Greg Hickok

Gregory Hickok, UCI Distinguished Professor and chair of language science and Distinguished Professor of cognitive sciences, has been named a fellow of the American Association for the Advancement of Science. Joining him in this honor are five faculty from UCI who are recognized this year for their efforts to further science or its applications.

“From his work debunking mirror neurons to the auditory, motor and speech processing involved in language, Greg’s research is not just advancing cognitive neuroscience and neuropsychological methods, but has profound implications for those with aphasia, autism and speech processing or neurodevelopmental disorders,” says Bill Maurer, UCI social sciences dean. “I'm delighted to see him receiving recognition for his many contributions.”

Hickok is a cognitive neuroscientist who uses an integrated behavioral, neuroimaging, and computational approach to study the functional anatomy and computational architecture of language. His tools include advanced neuroimaging and direct neural recording methods including fMRI, DTI, and ECoG used alongside computational models to map and study the brain processes involved in speech and language.

Funded with more than $16 million from the National Institutes of Health, he’s spent the past 20 years homing in on how neural abnormalities affect speech and language in areas of the brain tied to stroke-and neurodegenerative disease-induced aphasia. His work in this area has direct ties to clinical practice as he and his collaborators use his models to better diagnose and treat aphasia patients. Additional topics of research include the neurobiology of sentence processing, the role of neural oscillations in computation, music perception and its relation to language, the neural basis of signed language, and the functional role of mirror neurons. He has published four books and more than 200 articles appearing in Nature, Science, PNAS, Neuron, Journal of Neuroscience, and other outlets.

Hickok earned his Ph.D. in psychology at Brandeis University and was a postdoctoral scholar at MIT and the Salk Institute before he joined UC Irvine in 1996. He served as the founding director of UCI's Center for Cognitive Neuroscience and founder of the Center for Language Science. In addition to his professorial posts in cognitive sciences and language science, he served as the first elected chair of the Society for the Neurobiology of Language and spent five years as editor-in-chief of the Psychonomic Bulletin & Review.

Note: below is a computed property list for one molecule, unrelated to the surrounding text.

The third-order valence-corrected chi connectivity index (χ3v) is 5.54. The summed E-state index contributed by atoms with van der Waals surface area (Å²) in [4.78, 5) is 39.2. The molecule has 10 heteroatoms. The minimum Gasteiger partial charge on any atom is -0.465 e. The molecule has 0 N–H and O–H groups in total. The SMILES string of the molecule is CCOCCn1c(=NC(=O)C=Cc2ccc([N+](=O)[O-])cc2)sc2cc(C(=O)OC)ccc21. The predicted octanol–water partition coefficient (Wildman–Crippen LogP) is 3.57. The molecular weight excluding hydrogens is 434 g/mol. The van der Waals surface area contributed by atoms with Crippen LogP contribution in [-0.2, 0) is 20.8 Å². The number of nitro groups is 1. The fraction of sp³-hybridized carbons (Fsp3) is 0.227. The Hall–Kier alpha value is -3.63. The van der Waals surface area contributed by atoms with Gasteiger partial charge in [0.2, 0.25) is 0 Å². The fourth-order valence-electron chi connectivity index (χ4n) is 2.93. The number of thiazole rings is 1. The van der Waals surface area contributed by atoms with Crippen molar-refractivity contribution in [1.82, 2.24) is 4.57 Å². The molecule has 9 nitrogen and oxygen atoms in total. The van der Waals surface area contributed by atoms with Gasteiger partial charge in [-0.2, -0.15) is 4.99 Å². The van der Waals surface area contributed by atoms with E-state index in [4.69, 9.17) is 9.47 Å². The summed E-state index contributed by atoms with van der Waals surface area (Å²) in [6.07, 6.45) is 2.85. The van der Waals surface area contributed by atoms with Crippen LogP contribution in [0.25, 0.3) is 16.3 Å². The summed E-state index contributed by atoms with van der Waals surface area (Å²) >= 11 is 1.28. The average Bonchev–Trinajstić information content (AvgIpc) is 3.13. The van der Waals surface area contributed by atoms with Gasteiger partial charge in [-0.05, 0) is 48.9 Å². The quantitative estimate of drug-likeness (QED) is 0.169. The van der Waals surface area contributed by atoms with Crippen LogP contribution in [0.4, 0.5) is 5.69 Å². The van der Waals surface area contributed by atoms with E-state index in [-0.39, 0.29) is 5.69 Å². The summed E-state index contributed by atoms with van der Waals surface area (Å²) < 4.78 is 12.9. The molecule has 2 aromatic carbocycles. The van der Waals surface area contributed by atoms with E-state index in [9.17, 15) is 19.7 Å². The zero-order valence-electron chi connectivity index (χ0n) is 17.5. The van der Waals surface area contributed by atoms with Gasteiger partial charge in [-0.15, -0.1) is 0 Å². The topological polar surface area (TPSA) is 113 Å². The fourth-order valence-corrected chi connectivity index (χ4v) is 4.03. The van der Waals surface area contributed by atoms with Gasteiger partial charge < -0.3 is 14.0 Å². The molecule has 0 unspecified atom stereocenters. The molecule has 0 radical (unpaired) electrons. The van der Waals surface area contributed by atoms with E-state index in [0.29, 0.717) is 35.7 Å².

UCI’s additional AAAS 2023 named fellows, along with citations, are:

  • Alexander Chernyshev (physics section), professor of physics & astronomy, for contributions to the theoretical understanding of quantum materials.
  • Aimee Edinger (biological sciences section), professor and Chancellor’s Fellow of developmental & cell biology, for distinguished contributions to the field of cancer metabolism, particularly dissecting the signals that control endo-lysosomal trafficking in health and disease.
  • Tryphon Georgiou (engineering section), distinguished professor of mechanical and aerospace engineering, for distinguished contributions to mathematical control systems theory.
  • Julie Schoenung (engineering section), professor and chair of materials science and engineering, for distinguished contributions to the synthesis and characterization of advanced structural materials, particularly nanostructured materials, coatings, additive manufacturing and green engineering.
  • Georg Striedter (neuroscience section), professor of neurobiology & behavior, for distinguished contributions to the field of central nervous system evolution, particularly comparative evolution of the brains of humans and avian species, and origins of languages and cognition in the brain. 

“Congratulations to the six UCI researchers who have been named fellows by the American Association for the Advancement of Science,” said Pramod Khargonekar, vice chancellor for research. “The research conducted by these scholars is of global importance and brings great credit to the entire UCI community.”

A total of 508 AAAS members are being honored this year for their scientifically and socially distinguished achievements. The just-elected fellows will receive an official certificate and a gold and blue rosette pin. They will be celebrated later this year at an in-person event. The new class will also be featured this month in the AAAS News & Notes column in Science. With this year’s cohort, UCI has 203 AAAS faculty, eight of whom are in social sciences.

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